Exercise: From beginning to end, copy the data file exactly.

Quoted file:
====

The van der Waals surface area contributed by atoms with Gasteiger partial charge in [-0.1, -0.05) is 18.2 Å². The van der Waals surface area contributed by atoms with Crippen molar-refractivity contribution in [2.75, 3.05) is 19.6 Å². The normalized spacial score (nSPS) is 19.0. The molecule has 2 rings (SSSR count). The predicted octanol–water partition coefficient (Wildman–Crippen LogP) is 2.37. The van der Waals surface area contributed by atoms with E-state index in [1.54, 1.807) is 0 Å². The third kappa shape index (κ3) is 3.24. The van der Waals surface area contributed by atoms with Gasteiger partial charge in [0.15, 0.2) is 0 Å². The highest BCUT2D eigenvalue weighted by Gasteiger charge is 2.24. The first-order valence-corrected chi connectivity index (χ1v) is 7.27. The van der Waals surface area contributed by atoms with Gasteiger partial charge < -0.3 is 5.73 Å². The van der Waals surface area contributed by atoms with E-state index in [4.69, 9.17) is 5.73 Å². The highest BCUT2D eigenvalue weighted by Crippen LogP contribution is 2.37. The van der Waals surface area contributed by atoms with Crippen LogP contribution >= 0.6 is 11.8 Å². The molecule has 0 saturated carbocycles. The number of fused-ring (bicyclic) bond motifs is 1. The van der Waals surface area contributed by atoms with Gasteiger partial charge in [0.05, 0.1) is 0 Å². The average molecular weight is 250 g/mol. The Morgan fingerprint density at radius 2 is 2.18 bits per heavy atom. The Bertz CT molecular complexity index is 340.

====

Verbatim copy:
The van der Waals surface area contributed by atoms with Gasteiger partial charge in [-0.1, -0.05) is 18.2 Å². The van der Waals surface area contributed by atoms with Crippen molar-refractivity contribution in [2.75, 3.05) is 19.6 Å². The normalized spacial score (nSPS) is 19.0. The molecule has 2 rings (SSSR count). The predicted octanol–water partition coefficient (Wildman–Crippen LogP) is 2.37. The van der Waals surface area contributed by atoms with E-state index in [1.54, 1.807) is 0 Å². The third kappa shape index (κ3) is 3.24. The van der Waals surface area contributed by atoms with Gasteiger partial charge in [0.15, 0.2) is 0 Å². The highest BCUT2D eigenvalue weighted by Gasteiger charge is 2.24. The first-order valence-corrected chi connectivity index (χ1v) is 7.27. The van der Waals surface area contributed by atoms with Gasteiger partial charge < -0.3 is 5.73 Å². The van der Waals surface area contributed by atoms with E-state index in [4.69, 9.17) is 5.73 Å². The highest BCUT2D eigenvalue weighted by Crippen LogP contribution is 2.37. The van der Waals surface area contributed by atoms with Crippen LogP contribution >= 0.6 is 11.8 Å². The molecule has 0 saturated carbocycles. The number of fused-ring (bicyclic) bond motifs is 1. The van der Waals surface area contributed by atoms with Gasteiger partial charge in [0.05, 0.1) is 0 Å². The average molecular weight is 250 g/mol. The Morgan fingerprint density at radius 2 is 2.18 bits per heavy atom. The Bertz CT molecular complexity index is 340.